Every 10 minutes, someone is added to the national transplant waiting list, and every day, 22 people on average die waiting for a match, according to the United Network for Organ Sharing. But, thanks to innovations in bioengineering, all of that could change.
Conceived nearly 60 years ago, the total artificial heart (TAH) has helped sustain the sickest biventricular failure patients waiting for a transplant. While the design of the primary TAH used today has mostly remained stagnant since the ’80s, when it was first implanted in a patient, new models and clinical trials may lead to a better device and, one day, a permanent solution.
“We are still many years away from that,” Dr. Nader Moazami, director of the Cardiac Transplantation and Ventricular Assist Device Therapy Program at the Cleveland Clinic, told FoxNews.com of a permanent artificial heart. “Although tremendous strides have been made, biocompatibility will always remain a challenge.”
The longest an individual has lived with the most widely used device worldwide, the SynCardia temporary TAH, was nearly four years.
But now, Tucson, Arizona-based SynCardia Systems Inc. is conducting a destination therapy study, whereby it’s analyzing whether its TAH could be used as a more permanent solution for biventricular failure. The device is truly a “last resort” solution for the study’s 19 participants, who do not qualify for a donor heart transplant.
At the Cleveland Clinic and the Texas Heart Institute, scientists are exploring how continuous-flow total artificial hearts (CFTAH) may suit patients with biventricular failure who aren’t eligible for an organ transplant, or either don’t have access to the SynCardia temporary TAH or are ineligible to receive it due to its size. The SynCardia temporary TAH can only fit in large chest areas. Researchers at the Cleveland Clinic have completed a three-month study on two calves implanted with their CFTAH, which operates without a diaphragm or valves, and doesn’t require an external driver like the SynCardia temporary TAH.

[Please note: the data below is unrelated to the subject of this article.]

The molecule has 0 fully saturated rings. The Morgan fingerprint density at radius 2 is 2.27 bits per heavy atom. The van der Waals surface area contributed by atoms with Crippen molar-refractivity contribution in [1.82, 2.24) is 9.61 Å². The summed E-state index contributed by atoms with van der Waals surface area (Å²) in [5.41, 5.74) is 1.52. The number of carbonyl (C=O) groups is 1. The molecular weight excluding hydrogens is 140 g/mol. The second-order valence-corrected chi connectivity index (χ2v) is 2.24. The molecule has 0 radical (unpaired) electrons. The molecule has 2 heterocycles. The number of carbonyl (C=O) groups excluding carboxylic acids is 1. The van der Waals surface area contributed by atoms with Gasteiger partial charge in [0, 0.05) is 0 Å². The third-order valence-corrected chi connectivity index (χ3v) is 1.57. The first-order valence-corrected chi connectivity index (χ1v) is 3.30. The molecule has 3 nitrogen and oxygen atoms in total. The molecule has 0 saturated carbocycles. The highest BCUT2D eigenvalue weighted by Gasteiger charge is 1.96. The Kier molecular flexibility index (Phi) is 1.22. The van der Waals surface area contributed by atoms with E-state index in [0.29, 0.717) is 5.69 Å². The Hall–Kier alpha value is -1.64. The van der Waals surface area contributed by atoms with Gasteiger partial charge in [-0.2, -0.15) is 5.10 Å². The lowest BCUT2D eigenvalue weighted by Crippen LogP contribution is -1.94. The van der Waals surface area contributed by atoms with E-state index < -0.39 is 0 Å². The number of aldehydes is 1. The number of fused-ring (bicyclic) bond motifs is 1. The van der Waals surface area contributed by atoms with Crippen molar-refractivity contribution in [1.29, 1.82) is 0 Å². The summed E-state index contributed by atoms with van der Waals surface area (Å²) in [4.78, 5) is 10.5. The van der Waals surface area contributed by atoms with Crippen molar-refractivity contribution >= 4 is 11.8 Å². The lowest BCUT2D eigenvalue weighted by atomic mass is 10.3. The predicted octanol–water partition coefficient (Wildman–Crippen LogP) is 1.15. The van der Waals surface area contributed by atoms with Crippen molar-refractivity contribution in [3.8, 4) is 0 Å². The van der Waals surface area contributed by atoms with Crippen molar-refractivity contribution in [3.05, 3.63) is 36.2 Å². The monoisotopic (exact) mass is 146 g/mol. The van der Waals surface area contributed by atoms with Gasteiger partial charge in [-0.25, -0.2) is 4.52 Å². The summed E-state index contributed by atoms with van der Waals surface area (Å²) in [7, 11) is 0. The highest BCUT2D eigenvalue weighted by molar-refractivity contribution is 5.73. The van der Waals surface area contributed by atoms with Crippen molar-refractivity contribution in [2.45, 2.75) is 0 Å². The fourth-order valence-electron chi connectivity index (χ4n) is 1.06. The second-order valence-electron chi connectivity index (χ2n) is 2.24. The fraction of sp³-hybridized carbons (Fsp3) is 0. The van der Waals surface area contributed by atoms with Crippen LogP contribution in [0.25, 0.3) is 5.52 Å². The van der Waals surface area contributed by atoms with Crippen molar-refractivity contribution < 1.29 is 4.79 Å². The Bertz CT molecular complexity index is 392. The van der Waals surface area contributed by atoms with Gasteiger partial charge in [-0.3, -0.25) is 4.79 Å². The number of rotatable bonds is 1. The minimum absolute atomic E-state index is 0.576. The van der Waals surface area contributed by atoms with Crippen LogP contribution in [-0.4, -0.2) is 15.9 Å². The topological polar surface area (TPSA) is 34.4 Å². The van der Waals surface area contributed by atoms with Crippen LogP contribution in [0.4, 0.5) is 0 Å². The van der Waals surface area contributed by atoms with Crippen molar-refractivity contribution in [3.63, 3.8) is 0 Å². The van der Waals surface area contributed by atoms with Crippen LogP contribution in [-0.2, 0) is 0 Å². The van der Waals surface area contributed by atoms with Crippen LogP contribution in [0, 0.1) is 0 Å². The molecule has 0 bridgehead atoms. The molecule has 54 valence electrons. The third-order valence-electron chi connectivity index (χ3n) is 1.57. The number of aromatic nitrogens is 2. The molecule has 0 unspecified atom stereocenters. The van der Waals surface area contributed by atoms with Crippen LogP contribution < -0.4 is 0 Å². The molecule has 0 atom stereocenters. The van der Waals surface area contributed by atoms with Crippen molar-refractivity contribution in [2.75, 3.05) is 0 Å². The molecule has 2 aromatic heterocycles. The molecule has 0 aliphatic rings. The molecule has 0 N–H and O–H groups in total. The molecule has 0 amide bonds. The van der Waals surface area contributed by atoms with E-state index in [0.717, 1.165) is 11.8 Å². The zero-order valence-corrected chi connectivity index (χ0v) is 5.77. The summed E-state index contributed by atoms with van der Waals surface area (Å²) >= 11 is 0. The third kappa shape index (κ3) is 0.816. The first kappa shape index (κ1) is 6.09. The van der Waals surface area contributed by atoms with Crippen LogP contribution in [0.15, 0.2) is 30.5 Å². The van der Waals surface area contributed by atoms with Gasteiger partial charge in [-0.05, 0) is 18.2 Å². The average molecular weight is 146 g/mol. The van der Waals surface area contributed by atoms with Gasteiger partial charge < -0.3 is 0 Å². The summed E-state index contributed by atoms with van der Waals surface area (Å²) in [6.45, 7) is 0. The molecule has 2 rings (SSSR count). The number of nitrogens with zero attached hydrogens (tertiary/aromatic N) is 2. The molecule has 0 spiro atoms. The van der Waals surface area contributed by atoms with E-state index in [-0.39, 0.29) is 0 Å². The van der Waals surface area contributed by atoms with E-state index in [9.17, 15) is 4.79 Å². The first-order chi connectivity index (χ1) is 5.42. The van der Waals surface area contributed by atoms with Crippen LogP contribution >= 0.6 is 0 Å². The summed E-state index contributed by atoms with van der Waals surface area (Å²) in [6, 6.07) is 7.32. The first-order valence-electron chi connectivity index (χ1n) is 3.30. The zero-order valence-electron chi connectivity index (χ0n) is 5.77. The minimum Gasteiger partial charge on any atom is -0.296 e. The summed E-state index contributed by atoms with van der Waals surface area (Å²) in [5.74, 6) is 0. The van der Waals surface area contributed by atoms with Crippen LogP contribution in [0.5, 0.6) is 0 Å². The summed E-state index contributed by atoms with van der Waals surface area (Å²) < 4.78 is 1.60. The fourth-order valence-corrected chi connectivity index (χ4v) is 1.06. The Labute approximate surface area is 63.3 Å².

“This is very important from a clinical perspective, as there is currently no ideal device for patients with severe biventricular heart failure,” lead researcher Kiyotaka Fukamachi, a biomedical engineer in the Cleveland Clinic’s Lerner Research Institute Department of Biomedical Engineering told FoxNews.com of the study, which was published in the September issue of the Journal of Thoracic and Cardiovascular Surgery.
The lack of an ideal solution may explain the discrepancy between the estimated number of people who could benefit from a TAH and patients with the implant, Fukamachi said. According to data from the Interagency Registry for Mechanically Assisted Circulatory Support (INTERMACS), of the upwards of 40 percent of patients with end-stage heart failure— a majority of which suffer from biventricular failure— only less than 3 percent receive a TAH.
Although the SynCardia temporary TAH and mechanical circulatory support (MCS) devices may be available short-term solutions for these patients, some patients find the TAH’s external driver to be cumbersome, Fukamachi said, and other experts say the MCS options, which include popular ventricular assist devices (VADs), pose a risk of leading to other health complications.
The shortage of heart transplants and the need for a solution
In the late 1960s, when patients began receiving heart transplants, supply was relatively high and demand was low, Donald Isaacs, vice president of communications for SynCardia, told FoxNews.com. The Department of Health and Human Services (HHS) estimates about 4,000 people wait for donor heart transplants each day, while only about 2,300 hearts are donated.
Heart disease is the No. 1 cause of death in the U.S., claiming more than 611,000 lives in 2015, according to the Centers for Disease Control and Prevention (CDC).
Individuals with end-stage heart failure may get a left ventricular assist device (LVAD), a battery-operated, surgically implanted device that helps the left ventricle— the main pumping chamber of the organ— send blood to the rest of the body. According to the National Institutes of Health (NIH), LVADs are the most common VAD. However, according to the Mayo Clinic, LVADs can lead to a number of health complications, including internal bleeding, infection and blood clots, among other risks. According to INTERMACS, right heart failure is the primary cause of death in 4.7 percent of patients with a VD, and 2.8 percent of patients die of intractable arrhythmias and 3.4 percent of congestive heart failure while using MCS devices.